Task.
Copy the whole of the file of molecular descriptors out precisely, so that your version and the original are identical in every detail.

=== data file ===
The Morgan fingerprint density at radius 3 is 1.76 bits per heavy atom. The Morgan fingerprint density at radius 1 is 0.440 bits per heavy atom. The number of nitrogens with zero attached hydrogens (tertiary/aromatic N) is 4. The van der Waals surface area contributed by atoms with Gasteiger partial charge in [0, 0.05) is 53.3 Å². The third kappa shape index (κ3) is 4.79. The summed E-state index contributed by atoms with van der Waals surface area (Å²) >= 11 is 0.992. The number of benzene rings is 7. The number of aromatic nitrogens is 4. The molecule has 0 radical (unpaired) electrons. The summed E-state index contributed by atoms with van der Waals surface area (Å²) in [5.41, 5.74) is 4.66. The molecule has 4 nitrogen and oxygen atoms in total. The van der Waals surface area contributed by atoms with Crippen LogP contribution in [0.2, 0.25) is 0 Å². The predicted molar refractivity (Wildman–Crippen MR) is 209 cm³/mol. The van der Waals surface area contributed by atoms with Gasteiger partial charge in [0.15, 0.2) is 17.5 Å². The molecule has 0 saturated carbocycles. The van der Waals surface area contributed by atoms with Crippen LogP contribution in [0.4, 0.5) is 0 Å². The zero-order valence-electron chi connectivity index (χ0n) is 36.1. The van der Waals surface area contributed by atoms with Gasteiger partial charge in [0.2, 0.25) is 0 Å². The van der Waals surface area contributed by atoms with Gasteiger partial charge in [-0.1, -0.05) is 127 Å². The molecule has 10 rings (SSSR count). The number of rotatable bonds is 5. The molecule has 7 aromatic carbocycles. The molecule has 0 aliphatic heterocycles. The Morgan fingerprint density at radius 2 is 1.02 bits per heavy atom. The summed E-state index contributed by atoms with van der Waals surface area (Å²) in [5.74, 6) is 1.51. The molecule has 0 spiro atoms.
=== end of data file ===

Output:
The Morgan fingerprint density at radius 3 is 1.76 bits per heavy atom. The Morgan fingerprint density at radius 1 is 0.440 bits per heavy atom. The number of nitrogens with zero attached hydrogens (tertiary/aromatic N) is 4. The van der Waals surface area contributed by atoms with Gasteiger partial charge in [0, 0.05) is 53.3 Å². The third kappa shape index (κ3) is 4.79. The summed E-state index contributed by atoms with van der Waals surface area (Å²) >= 11 is 0.992. The number of benzene rings is 7. The number of aromatic nitrogens is 4. The molecule has 0 radical (unpaired) electrons. The summed E-state index contributed by atoms with van der Waals surface area (Å²) in [5.41, 5.74) is 4.66. The molecule has 4 nitrogen and oxygen atoms in total. The van der Waals surface area contributed by atoms with Crippen LogP contribution in [0.2, 0.25) is 0 Å². The predicted molar refractivity (Wildman–Crippen MR) is 209 cm³/mol. The van der Waals surface area contributed by atoms with Gasteiger partial charge in [0.15, 0.2) is 17.5 Å². The molecule has 0 saturated carbocycles. The van der Waals surface area contributed by atoms with Crippen LogP contribution in [0.4, 0.5) is 0 Å². The zero-order valence-electron chi connectivity index (χ0n) is 36.1. The van der Waals surface area contributed by atoms with Gasteiger partial charge in [0.2, 0.25) is 0 Å². The van der Waals surface area contributed by atoms with Gasteiger partial charge in [-0.1, -0.05) is 127 Å². The molecule has 10 rings (SSSR count). The number of rotatable bonds is 5. The molecule has 7 aromatic carbocycles. The molecule has 0 aliphatic heterocycles. The Morgan fingerprint density at radius 2 is 1.02 bits per heavy atom. The summed E-state index contributed by atoms with van der Waals surface area (Å²) in [5.74, 6) is 1.51. The molecule has 0 spiro atoms.